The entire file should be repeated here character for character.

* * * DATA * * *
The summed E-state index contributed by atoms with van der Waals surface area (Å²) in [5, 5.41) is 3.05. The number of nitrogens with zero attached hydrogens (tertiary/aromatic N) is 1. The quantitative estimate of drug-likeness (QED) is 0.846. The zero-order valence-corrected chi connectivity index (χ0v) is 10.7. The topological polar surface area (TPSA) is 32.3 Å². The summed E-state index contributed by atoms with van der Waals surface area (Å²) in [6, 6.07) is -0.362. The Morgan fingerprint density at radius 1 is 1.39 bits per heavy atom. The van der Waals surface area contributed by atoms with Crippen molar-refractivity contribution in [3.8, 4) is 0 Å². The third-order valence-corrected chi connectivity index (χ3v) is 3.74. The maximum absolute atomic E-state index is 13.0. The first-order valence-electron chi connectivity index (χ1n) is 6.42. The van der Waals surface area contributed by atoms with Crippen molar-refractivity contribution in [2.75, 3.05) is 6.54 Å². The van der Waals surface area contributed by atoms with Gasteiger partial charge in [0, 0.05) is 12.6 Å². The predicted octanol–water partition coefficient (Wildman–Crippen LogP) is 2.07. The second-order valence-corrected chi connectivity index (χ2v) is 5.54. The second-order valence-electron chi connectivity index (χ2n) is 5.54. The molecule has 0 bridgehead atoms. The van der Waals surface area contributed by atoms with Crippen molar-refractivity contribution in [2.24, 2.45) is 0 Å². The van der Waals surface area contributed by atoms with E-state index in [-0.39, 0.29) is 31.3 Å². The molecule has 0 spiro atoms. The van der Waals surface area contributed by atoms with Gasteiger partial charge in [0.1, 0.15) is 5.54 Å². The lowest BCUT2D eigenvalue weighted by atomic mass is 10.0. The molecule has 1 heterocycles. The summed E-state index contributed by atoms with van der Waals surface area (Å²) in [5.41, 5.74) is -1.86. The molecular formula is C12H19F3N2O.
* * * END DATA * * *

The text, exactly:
The summed E-state index contributed by atoms with van der Waals surface area (Å²) in [5, 5.41) is 3.05. The number of nitrogens with zero attached hydrogens (tertiary/aromatic N) is 1. The quantitative estimate of drug-likeness (QED) is 0.846. The zero-order valence-corrected chi connectivity index (χ0v) is 10.7. The topological polar surface area (TPSA) is 32.3 Å². The summed E-state index contributed by atoms with van der Waals surface area (Å²) in [6, 6.07) is -0.362. The Morgan fingerprint density at radius 1 is 1.39 bits per heavy atom. The van der Waals surface area contributed by atoms with Crippen molar-refractivity contribution in [3.8, 4) is 0 Å². The third-order valence-corrected chi connectivity index (χ3v) is 3.74. The maximum absolute atomic E-state index is 13.0. The first-order valence-electron chi connectivity index (χ1n) is 6.42. The van der Waals surface area contributed by atoms with Crippen molar-refractivity contribution in [2.75, 3.05) is 6.54 Å². The van der Waals surface area contributed by atoms with Gasteiger partial charge in [0, 0.05) is 12.6 Å². The predicted octanol–water partition coefficient (Wildman–Crippen LogP) is 2.07. The second-order valence-corrected chi connectivity index (χ2v) is 5.54. The second-order valence-electron chi connectivity index (χ2n) is 5.54. The molecule has 0 bridgehead atoms. The van der Waals surface area contributed by atoms with Crippen molar-refractivity contribution in [2.24, 2.45) is 0 Å². The van der Waals surface area contributed by atoms with E-state index in [-0.39, 0.29) is 31.3 Å². The molecule has 0 spiro atoms. The van der Waals surface area contributed by atoms with Gasteiger partial charge in [0.1, 0.15) is 5.54 Å². The lowest BCUT2D eigenvalue weighted by atomic mass is 10.0. The molecule has 1 heterocycles. The summed E-state index contributed by atoms with van der Waals surface area (Å²) in [5.41, 5.74) is -1.86. The molecular formula is C12H19F3N2O.